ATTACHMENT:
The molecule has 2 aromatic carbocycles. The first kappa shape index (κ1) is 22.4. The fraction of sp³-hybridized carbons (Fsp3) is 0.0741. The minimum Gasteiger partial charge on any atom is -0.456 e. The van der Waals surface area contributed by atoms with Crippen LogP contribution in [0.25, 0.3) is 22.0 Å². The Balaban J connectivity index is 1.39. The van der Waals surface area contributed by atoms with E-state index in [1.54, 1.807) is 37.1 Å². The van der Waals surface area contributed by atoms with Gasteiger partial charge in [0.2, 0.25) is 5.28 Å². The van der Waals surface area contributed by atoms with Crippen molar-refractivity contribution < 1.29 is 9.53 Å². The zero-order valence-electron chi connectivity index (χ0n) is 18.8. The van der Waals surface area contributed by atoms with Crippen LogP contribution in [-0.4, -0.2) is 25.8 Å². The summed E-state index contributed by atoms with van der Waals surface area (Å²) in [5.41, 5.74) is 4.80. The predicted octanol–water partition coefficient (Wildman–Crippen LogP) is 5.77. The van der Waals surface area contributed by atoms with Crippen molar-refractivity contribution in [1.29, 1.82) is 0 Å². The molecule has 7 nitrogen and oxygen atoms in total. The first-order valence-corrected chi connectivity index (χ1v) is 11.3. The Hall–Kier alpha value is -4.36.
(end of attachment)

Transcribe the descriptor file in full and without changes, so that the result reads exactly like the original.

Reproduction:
The molecule has 2 aromatic carbocycles. The first kappa shape index (κ1) is 22.4. The fraction of sp³-hybridized carbons (Fsp3) is 0.0741. The minimum Gasteiger partial charge on any atom is -0.456 e. The van der Waals surface area contributed by atoms with Crippen LogP contribution in [0.25, 0.3) is 22.0 Å². The Balaban J connectivity index is 1.39. The van der Waals surface area contributed by atoms with E-state index in [1.54, 1.807) is 37.1 Å². The van der Waals surface area contributed by atoms with Gasteiger partial charge in [0.2, 0.25) is 5.28 Å². The van der Waals surface area contributed by atoms with Crippen molar-refractivity contribution < 1.29 is 9.53 Å². The zero-order valence-electron chi connectivity index (χ0n) is 18.8. The van der Waals surface area contributed by atoms with Crippen LogP contribution in [-0.4, -0.2) is 25.8 Å². The summed E-state index contributed by atoms with van der Waals surface area (Å²) in [5.41, 5.74) is 4.80. The predicted octanol–water partition coefficient (Wildman–Crippen LogP) is 5.77. The van der Waals surface area contributed by atoms with Crippen molar-refractivity contribution in [1.29, 1.82) is 0 Å². The molecule has 7 nitrogen and oxygen atoms in total. The first-order valence-corrected chi connectivity index (χ1v) is 11.3. The Hall–Kier alpha value is -4.36.